said, he must appeal to the Speaker. They had been travelling back some thirty years, and now the hon. Gentleman was about to favour them with some account of certain festivities. He appealed to the Speaker to say if the hon. Gentleman was in order.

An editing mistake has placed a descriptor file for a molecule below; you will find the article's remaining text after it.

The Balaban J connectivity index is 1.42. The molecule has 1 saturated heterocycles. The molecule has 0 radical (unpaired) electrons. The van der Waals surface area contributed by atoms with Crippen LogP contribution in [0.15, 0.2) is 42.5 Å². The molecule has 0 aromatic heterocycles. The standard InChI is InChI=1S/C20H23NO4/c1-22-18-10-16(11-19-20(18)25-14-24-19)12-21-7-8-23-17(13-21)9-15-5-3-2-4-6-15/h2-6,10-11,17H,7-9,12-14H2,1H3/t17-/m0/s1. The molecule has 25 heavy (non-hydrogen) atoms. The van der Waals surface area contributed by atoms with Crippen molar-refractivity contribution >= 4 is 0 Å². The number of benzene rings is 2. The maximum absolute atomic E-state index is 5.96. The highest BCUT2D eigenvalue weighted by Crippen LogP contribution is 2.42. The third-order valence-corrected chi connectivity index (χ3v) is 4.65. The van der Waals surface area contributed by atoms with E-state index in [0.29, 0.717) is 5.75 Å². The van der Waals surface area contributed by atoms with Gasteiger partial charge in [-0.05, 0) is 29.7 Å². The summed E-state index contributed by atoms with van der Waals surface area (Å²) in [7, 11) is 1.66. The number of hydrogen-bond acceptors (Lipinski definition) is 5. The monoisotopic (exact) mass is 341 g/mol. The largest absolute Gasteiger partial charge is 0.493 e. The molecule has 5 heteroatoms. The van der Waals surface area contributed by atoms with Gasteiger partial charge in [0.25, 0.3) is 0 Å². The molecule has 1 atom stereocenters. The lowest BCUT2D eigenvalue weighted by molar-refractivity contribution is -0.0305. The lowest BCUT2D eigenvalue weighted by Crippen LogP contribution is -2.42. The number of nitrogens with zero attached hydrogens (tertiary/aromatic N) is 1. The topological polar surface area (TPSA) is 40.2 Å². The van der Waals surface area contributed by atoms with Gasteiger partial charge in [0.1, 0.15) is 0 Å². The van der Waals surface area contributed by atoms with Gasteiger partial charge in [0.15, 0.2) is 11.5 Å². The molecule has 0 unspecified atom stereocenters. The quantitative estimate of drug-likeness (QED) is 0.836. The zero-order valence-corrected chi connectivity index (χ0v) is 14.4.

§ MR. SPEAKER
The hon. Member is travelling wide of his notice, as he himself admitted just now. It would be more in accordance with the rules of debate if he would confine himself to the matter referred to in the notice before the House.
§ SIR JOHN GRAY